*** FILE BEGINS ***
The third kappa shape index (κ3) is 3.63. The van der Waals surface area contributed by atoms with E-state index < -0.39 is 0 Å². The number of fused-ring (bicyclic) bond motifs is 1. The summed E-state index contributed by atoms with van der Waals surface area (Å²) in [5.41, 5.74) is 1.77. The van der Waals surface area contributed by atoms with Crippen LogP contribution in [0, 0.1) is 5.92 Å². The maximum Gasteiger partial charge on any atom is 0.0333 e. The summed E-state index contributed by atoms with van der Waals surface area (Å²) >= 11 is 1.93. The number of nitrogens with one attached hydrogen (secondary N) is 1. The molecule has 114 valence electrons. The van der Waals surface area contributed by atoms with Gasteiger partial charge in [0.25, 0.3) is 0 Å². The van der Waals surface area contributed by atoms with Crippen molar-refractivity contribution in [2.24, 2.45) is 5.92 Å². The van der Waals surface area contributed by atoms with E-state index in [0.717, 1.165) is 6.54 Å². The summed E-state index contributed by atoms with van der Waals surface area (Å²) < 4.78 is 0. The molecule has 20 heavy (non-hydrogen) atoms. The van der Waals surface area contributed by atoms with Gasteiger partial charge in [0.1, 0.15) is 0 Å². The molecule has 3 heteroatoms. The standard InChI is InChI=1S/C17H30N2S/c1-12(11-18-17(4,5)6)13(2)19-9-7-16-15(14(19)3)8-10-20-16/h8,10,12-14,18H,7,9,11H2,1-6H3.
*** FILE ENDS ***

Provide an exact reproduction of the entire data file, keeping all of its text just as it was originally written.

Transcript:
The third kappa shape index (κ3) is 3.63. The van der Waals surface area contributed by atoms with E-state index < -0.39 is 0 Å². The number of fused-ring (bicyclic) bond motifs is 1. The summed E-state index contributed by atoms with van der Waals surface area (Å²) in [5.41, 5.74) is 1.77. The van der Waals surface area contributed by atoms with Crippen LogP contribution in [0, 0.1) is 5.92 Å². The maximum Gasteiger partial charge on any atom is 0.0333 e. The summed E-state index contributed by atoms with van der Waals surface area (Å²) >= 11 is 1.93. The number of nitrogens with one attached hydrogen (secondary N) is 1. The molecule has 114 valence electrons. The van der Waals surface area contributed by atoms with Gasteiger partial charge in [0.25, 0.3) is 0 Å². The van der Waals surface area contributed by atoms with Crippen molar-refractivity contribution in [2.24, 2.45) is 5.92 Å². The van der Waals surface area contributed by atoms with E-state index in [0.717, 1.165) is 6.54 Å². The summed E-state index contributed by atoms with van der Waals surface area (Å²) < 4.78 is 0. The molecule has 20 heavy (non-hydrogen) atoms. The van der Waals surface area contributed by atoms with Gasteiger partial charge in [0.1, 0.15) is 0 Å². The molecule has 3 heteroatoms. The standard InChI is InChI=1S/C17H30N2S/c1-12(11-18-17(4,5)6)13(2)19-9-7-16-15(14(19)3)8-10-20-16/h8,10,12-14,18H,7,9,11H2,1-6H3.